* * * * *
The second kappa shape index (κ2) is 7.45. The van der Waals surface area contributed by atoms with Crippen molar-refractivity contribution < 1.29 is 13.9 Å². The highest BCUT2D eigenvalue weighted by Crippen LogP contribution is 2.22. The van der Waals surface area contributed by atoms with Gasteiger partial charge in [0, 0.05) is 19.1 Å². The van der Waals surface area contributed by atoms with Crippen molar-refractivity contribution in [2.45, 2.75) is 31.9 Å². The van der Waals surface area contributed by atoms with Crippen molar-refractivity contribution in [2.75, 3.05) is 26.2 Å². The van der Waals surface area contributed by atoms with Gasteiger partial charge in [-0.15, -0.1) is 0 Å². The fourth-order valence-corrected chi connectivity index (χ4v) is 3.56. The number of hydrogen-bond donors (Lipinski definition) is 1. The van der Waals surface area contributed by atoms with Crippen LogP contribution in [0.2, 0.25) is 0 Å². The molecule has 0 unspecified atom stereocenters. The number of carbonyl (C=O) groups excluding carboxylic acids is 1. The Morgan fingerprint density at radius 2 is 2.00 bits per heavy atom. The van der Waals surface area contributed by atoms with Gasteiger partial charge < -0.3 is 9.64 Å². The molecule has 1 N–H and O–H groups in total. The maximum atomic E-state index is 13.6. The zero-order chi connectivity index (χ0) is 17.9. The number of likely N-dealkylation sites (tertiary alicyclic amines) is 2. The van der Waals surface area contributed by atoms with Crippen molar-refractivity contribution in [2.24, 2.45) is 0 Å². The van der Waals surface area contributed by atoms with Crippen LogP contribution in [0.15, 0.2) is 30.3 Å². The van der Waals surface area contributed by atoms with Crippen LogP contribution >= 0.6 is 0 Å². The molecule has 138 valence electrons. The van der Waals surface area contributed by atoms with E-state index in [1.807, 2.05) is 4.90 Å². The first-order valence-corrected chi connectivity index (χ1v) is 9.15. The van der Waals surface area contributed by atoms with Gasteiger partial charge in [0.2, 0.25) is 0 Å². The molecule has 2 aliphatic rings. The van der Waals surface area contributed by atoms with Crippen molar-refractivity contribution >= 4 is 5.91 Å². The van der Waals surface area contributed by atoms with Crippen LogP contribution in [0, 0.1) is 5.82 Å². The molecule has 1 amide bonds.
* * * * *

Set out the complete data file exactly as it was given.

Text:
The second kappa shape index (κ2) is 7.45. The van der Waals surface area contributed by atoms with Crippen molar-refractivity contribution < 1.29 is 13.9 Å². The highest BCUT2D eigenvalue weighted by Crippen LogP contribution is 2.22. The van der Waals surface area contributed by atoms with Gasteiger partial charge in [0, 0.05) is 19.1 Å². The van der Waals surface area contributed by atoms with Crippen molar-refractivity contribution in [2.45, 2.75) is 31.9 Å². The van der Waals surface area contributed by atoms with Crippen molar-refractivity contribution in [2.75, 3.05) is 26.2 Å². The van der Waals surface area contributed by atoms with Gasteiger partial charge in [-0.15, -0.1) is 0 Å². The fourth-order valence-corrected chi connectivity index (χ4v) is 3.56. The number of hydrogen-bond donors (Lipinski definition) is 1. The van der Waals surface area contributed by atoms with Crippen LogP contribution in [0.2, 0.25) is 0 Å². The molecule has 0 unspecified atom stereocenters. The number of carbonyl (C=O) groups excluding carboxylic acids is 1. The Morgan fingerprint density at radius 2 is 2.00 bits per heavy atom. The van der Waals surface area contributed by atoms with Gasteiger partial charge < -0.3 is 9.64 Å². The molecule has 1 N–H and O–H groups in total. The maximum atomic E-state index is 13.6. The zero-order chi connectivity index (χ0) is 17.9. The number of likely N-dealkylation sites (tertiary alicyclic amines) is 2. The van der Waals surface area contributed by atoms with Crippen molar-refractivity contribution in [2.24, 2.45) is 0 Å². The van der Waals surface area contributed by atoms with Crippen LogP contribution in [0.15, 0.2) is 30.3 Å². The van der Waals surface area contributed by atoms with Crippen LogP contribution >= 0.6 is 0 Å². The molecule has 138 valence electrons. The van der Waals surface area contributed by atoms with E-state index in [1.807, 2.05) is 4.90 Å². The first-order valence-corrected chi connectivity index (χ1v) is 9.15. The van der Waals surface area contributed by atoms with Gasteiger partial charge in [0.2, 0.25) is 0 Å². The molecule has 2 aliphatic rings. The van der Waals surface area contributed by atoms with Crippen molar-refractivity contribution >= 4 is 5.91 Å². The van der Waals surface area contributed by atoms with Crippen LogP contribution in [0, 0.1) is 5.82 Å². The molecule has 1 amide bonds.